I asked respected art figures like Lowery Stokes Sims, Deborah Willis, and Ugochukwu-Smooth Nzewi to share a beloved artist with me.
Photographer, curator, educator, and academic who founded the Center for Black Visual Culture at New York University.
“I would like for you to consider Adama Delphine Fawundu. I have known Delphine for over fifteen years as a photographer. My initial encounter with her began when I was looking for photographers to include in my book, Black: A Celebration of a Culture in 2005. I was interested specifically in her body of work documenting the global hip hop scene. She is someone who cares deeply about her audience, the general public, and her fellow photographers not only in terms of their understanding of global issues focusing on hip hop music and the talents of men and women in Africa and the U.S., but also in terms of the community activism deconstructing images of black women. Deconstructing SHE is one of her projects that I’ve included in an exhibition recently. Itexamines the destructive impact of the media on ideas of beauty and self.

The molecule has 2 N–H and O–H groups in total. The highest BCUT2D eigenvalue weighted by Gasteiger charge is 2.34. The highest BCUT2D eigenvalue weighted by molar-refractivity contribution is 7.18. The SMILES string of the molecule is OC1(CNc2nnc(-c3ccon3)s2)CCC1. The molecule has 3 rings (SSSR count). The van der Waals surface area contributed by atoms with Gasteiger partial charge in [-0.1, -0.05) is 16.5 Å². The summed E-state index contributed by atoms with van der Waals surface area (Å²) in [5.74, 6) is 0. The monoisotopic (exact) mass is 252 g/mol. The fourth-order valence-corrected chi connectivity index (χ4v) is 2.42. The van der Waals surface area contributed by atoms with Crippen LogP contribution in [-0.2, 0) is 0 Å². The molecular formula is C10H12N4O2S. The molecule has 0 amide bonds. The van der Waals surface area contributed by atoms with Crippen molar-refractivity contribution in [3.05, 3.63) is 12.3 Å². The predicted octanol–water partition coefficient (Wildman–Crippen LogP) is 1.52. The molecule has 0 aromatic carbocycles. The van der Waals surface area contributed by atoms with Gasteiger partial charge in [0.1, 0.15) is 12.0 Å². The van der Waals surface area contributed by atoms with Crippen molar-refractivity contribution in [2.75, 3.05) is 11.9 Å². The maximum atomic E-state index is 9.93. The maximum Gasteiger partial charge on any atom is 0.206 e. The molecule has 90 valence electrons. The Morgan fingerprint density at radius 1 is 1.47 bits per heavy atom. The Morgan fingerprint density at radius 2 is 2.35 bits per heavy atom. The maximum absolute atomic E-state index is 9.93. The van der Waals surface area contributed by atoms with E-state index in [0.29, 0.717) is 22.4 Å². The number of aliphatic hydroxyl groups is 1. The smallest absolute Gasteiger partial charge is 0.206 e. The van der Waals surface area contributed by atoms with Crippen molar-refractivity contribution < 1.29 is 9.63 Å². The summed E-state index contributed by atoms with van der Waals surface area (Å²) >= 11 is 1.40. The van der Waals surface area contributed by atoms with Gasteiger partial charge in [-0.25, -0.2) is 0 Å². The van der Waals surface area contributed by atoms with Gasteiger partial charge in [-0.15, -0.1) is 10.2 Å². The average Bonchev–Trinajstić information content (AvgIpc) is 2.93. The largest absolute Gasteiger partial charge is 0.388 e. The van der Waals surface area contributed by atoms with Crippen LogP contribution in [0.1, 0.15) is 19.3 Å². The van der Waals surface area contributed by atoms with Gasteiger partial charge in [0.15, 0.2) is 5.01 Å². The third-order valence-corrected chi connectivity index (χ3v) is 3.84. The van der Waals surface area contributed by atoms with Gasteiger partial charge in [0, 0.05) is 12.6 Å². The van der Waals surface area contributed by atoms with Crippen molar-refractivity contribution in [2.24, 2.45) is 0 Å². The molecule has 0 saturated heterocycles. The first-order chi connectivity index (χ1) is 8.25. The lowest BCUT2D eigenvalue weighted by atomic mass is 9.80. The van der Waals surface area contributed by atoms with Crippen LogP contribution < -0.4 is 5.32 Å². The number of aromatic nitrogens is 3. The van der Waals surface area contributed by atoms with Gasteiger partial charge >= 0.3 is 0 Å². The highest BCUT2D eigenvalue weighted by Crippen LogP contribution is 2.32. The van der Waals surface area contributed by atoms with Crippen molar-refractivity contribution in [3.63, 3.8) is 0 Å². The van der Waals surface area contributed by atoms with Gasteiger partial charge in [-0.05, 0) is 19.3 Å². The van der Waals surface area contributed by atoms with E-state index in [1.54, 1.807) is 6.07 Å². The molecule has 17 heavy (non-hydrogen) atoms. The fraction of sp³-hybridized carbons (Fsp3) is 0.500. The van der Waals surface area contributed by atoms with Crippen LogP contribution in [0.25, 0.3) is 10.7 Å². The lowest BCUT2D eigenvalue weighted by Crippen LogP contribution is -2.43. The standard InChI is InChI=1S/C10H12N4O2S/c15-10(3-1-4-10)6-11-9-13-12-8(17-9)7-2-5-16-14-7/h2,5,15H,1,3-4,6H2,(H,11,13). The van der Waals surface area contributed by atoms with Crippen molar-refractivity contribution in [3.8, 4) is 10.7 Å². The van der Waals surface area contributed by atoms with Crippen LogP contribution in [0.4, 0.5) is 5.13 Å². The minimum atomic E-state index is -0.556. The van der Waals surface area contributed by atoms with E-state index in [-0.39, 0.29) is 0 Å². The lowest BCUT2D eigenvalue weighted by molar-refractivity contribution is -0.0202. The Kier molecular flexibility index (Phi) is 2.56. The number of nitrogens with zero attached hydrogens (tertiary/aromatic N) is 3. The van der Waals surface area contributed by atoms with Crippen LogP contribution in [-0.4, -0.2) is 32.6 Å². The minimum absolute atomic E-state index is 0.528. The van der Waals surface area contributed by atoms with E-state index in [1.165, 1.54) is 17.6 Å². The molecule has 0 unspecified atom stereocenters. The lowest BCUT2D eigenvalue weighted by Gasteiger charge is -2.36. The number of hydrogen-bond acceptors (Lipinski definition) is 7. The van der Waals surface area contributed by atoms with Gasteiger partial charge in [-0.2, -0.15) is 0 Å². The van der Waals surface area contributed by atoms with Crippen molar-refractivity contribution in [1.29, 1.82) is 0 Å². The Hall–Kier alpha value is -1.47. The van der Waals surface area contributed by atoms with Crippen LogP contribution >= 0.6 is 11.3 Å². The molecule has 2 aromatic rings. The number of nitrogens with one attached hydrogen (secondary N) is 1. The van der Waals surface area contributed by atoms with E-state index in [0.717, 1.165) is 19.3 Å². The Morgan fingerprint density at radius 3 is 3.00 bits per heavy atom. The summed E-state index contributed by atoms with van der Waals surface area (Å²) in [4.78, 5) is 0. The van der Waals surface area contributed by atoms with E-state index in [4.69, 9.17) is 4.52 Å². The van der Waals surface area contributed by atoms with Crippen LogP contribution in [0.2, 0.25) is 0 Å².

“She is an activist-artist who continues to impress me with her work through the visual experience, her writings, and her talks. She presents engaging arguments on the music scene and images on the black female body. In her work and on her blog, she is, in my view, creating a space for discussions focusing on images on black music, the black body, and social justice. For Delphine, creativity and scholarship are both necessary to make change. Delphine borrows from popular culture and history as she plays with the illusions of the viewer and the role of the photograph in recording perceptions of idealized beauty. I look forward to seeing her work published more and exhibited widely.”